NEW YORK – Embattled insurance brokerage Marsh & McLennan (search) said Tuesday that it will lay off 3,000 employees, or about 5 percent of its work force, as it struggles to deal with the fallout from a bid-rigging probe by New York Attorney General Eliot Spitzer.
On another regulatory front, the company disclosed that it has reached a $40 million "settlement agreement in principle" with the Securities and Exchange Commission over questionable brokerage allocation practices at its Putnam asset management firm.
Both announcements came as the company reported third-quarter earnings that were well below analysts' estimates.
In midday trading, Marsh & McLennan's (MMC) shares were down 55 cents at $26.81 on the New York Stock Exchange. The company's share value has fallen more than 40 percent since Spitzer announced his investigation on Oct. 14.
The New York-based brokerage — the nation's largest — said in a statement accompanying its earnings report that it was reducing staff levels "based on the realities of the marketplace and our current situation."
The company said most of the layoffs would come in its risk and insurance businesses, but that others would affect Putnam and its Mercer human resources consulting businesses.
Marsh & McLennan said it would take restructuring charges of about $325 million over the next six months to cover the costs.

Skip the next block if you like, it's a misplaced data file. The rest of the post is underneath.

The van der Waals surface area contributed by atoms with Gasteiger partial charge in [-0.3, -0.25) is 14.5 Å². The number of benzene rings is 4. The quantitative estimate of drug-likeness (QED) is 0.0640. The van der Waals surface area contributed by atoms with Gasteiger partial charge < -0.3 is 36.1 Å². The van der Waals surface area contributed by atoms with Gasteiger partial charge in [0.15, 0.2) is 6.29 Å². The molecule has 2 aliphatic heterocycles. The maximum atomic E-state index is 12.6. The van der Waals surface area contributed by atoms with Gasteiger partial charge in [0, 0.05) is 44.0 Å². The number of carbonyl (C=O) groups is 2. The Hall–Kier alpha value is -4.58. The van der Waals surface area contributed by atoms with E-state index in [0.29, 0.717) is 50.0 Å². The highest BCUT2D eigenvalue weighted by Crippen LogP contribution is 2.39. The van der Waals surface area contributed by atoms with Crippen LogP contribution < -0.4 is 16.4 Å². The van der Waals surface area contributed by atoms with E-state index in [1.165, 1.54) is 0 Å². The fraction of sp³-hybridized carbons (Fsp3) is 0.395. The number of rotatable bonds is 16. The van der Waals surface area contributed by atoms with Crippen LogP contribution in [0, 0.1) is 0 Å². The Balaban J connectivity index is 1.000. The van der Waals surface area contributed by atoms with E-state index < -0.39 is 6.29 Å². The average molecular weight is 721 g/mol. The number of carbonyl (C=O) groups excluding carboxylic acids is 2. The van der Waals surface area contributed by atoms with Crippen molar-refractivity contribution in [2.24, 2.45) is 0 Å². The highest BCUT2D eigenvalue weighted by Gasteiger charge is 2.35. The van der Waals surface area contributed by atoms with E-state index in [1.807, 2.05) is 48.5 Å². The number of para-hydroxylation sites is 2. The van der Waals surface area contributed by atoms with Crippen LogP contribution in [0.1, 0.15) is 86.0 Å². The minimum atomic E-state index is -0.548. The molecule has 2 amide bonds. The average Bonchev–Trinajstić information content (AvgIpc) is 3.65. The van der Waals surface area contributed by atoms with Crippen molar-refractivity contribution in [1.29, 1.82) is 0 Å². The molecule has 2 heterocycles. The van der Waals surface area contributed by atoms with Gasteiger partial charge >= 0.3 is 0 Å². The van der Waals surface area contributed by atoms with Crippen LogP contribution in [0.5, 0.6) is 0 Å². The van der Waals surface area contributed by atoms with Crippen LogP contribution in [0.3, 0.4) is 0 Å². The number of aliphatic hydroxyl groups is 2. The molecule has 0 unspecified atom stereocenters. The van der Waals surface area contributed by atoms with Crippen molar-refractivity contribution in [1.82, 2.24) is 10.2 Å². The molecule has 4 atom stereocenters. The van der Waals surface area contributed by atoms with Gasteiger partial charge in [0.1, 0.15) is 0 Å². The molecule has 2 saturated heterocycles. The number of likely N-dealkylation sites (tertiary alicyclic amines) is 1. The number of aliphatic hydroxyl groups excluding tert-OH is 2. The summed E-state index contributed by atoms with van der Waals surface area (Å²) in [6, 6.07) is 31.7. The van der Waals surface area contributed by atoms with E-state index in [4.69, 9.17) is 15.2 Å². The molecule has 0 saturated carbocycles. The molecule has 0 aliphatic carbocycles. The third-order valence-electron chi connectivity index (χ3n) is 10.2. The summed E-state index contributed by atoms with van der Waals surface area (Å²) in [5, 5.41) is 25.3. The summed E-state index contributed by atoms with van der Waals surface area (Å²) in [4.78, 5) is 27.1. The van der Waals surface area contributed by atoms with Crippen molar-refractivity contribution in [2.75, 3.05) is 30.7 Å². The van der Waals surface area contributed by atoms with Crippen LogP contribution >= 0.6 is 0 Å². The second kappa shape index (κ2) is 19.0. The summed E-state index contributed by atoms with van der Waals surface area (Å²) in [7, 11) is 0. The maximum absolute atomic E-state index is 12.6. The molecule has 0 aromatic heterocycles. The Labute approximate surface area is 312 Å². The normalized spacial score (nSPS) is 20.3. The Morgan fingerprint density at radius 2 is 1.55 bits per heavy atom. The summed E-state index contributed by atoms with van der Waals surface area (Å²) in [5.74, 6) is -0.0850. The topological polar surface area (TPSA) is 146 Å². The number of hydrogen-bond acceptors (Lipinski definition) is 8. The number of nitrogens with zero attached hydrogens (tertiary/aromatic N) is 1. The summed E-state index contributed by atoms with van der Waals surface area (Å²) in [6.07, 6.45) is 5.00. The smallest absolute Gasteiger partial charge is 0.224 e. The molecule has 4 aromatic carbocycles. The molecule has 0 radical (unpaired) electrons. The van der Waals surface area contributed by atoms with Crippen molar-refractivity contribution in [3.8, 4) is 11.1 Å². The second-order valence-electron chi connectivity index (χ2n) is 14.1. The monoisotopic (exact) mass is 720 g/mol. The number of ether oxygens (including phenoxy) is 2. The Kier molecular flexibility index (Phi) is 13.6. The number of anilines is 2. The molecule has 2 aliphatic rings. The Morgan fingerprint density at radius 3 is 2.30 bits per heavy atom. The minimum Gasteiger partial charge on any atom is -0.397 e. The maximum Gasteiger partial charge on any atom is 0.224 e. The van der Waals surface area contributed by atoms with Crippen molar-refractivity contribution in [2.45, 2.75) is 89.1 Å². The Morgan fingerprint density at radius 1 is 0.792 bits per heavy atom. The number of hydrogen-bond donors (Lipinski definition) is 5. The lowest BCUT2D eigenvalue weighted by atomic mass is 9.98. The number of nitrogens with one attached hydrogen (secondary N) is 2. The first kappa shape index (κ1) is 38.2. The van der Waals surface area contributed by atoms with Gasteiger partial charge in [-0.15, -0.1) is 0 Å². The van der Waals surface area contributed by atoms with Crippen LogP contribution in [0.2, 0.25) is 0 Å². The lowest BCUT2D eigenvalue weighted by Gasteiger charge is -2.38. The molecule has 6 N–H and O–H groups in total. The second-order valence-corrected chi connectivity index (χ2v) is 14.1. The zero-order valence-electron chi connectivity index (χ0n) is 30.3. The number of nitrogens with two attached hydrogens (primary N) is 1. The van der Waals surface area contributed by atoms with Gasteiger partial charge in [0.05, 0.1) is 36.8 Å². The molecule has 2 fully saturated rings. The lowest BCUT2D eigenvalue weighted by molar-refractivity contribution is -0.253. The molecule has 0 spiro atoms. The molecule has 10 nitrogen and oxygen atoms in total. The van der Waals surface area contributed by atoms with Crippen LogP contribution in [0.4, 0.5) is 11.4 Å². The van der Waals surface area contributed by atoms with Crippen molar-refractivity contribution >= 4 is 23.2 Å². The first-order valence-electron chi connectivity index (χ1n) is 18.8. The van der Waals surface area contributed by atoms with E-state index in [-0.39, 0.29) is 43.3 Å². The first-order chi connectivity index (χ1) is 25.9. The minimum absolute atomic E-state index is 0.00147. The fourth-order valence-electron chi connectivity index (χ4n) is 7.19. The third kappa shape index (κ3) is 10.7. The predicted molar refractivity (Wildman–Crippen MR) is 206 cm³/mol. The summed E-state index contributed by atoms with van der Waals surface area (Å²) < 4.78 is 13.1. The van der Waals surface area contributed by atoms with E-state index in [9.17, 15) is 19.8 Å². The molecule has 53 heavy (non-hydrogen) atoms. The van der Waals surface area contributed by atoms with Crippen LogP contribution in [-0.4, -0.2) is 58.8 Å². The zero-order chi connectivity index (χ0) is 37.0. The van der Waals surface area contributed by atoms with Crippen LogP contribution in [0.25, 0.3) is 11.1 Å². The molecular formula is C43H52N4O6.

Asked about the layoffs, Spitzer spokesman Marc Violette said: "It's terrible when workers lose their jobs because of the illegal conduct of management."
The announcement of layoffs came a day after Marsh & McLennan ousted two top executives of Marsh Inc., the company's risk and insurance services unit.
Roger Egan, president and chief operating officer of Marsh, and Christopher Treanor, chairman and chief executive of the firm's global placement business, were asked to step down, the company said.
"These management decisions were difficult and were not based on any suggestion of culpability," Michael Cherkasky, president and chief executive officer of the firm's parent company, Marsh & McLennan Cos., said in a written release. "However, at the end of the day, Mr. Egan and Mr. Treanor were accountable for the areas of the business that have been the focus of investigations...and, therefore, we thought it was appropriate to make these changes."
Marsh & McLennan also said Monday that the parent company's senior vice president and general counsel, William Rosoff, had stepped down. Rosoff was widely reported to have tried to stonewall Spitzer's inquiry, prompting the attorney general to declare that he wouldn't negotiate with the existing leadership of the company. Two weeks earlier, Jeffrey W. Greenberg resigned as chairman and chief executive.
Marsh & McLennan's proposed settlement with the SEC involved so-called directed brokerage practices at Putnam. Directed brokerage involves a fund company giving its trading to a broker in exchange for the broker selling the firm's funds. Earlier, Putnam reached an agreement with the SEC over market timing in its funds. Both practices raise the costs and lower the returns for small savers who invest for the long term.
Marsh spokeswoman Barbara Perlmutter said Putnam employs about 5,000 workers in Boston. It wasn't immediately clear how many of them would be affected by the cuts at Putnam, which had $209 billion in assets under management at the end of last month. The total is down from about $280 billion before the mutual fund trading scandal enveloped Putnam and several rivals last fall.